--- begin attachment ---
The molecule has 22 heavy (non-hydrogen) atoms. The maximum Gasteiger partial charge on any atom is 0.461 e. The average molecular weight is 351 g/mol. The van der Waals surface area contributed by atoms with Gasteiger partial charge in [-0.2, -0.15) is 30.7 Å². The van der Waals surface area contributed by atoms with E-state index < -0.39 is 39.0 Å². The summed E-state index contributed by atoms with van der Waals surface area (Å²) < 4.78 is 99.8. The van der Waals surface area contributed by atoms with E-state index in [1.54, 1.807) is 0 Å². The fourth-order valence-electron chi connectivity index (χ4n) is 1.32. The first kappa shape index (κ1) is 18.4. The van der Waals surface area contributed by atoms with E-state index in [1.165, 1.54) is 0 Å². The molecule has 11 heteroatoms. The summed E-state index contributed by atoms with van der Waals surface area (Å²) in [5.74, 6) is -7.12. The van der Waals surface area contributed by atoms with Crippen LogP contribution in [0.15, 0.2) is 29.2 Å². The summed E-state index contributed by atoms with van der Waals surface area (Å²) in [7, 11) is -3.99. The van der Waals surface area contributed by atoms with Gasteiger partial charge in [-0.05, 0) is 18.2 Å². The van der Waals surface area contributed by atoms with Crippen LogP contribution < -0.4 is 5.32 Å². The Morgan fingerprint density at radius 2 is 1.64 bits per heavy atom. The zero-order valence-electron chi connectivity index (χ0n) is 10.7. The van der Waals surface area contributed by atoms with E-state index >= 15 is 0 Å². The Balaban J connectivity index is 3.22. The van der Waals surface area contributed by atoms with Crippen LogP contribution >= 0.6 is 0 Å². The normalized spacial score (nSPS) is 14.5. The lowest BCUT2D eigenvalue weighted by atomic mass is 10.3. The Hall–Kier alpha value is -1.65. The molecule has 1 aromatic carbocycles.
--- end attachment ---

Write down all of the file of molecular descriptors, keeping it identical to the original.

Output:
The molecule has 22 heavy (non-hydrogen) atoms. The maximum Gasteiger partial charge on any atom is 0.461 e. The average molecular weight is 351 g/mol. The van der Waals surface area contributed by atoms with Gasteiger partial charge in [-0.2, -0.15) is 30.7 Å². The van der Waals surface area contributed by atoms with E-state index < -0.39 is 39.0 Å². The summed E-state index contributed by atoms with van der Waals surface area (Å²) < 4.78 is 99.8. The van der Waals surface area contributed by atoms with E-state index in [1.54, 1.807) is 0 Å². The fourth-order valence-electron chi connectivity index (χ4n) is 1.32. The first kappa shape index (κ1) is 18.4. The van der Waals surface area contributed by atoms with E-state index in [1.165, 1.54) is 0 Å². The molecule has 11 heteroatoms. The summed E-state index contributed by atoms with van der Waals surface area (Å²) in [5.74, 6) is -7.12. The van der Waals surface area contributed by atoms with Crippen LogP contribution in [0.15, 0.2) is 29.2 Å². The summed E-state index contributed by atoms with van der Waals surface area (Å²) in [7, 11) is -3.99. The van der Waals surface area contributed by atoms with Gasteiger partial charge in [-0.05, 0) is 18.2 Å². The van der Waals surface area contributed by atoms with Crippen LogP contribution < -0.4 is 5.32 Å². The Morgan fingerprint density at radius 2 is 1.64 bits per heavy atom. The zero-order valence-electron chi connectivity index (χ0n) is 10.7. The van der Waals surface area contributed by atoms with E-state index >= 15 is 0 Å². The Balaban J connectivity index is 3.22. The van der Waals surface area contributed by atoms with Crippen LogP contribution >= 0.6 is 0 Å². The normalized spacial score (nSPS) is 14.5. The lowest BCUT2D eigenvalue weighted by atomic mass is 10.3. The Hall–Kier alpha value is -1.65. The molecule has 1 aromatic carbocycles.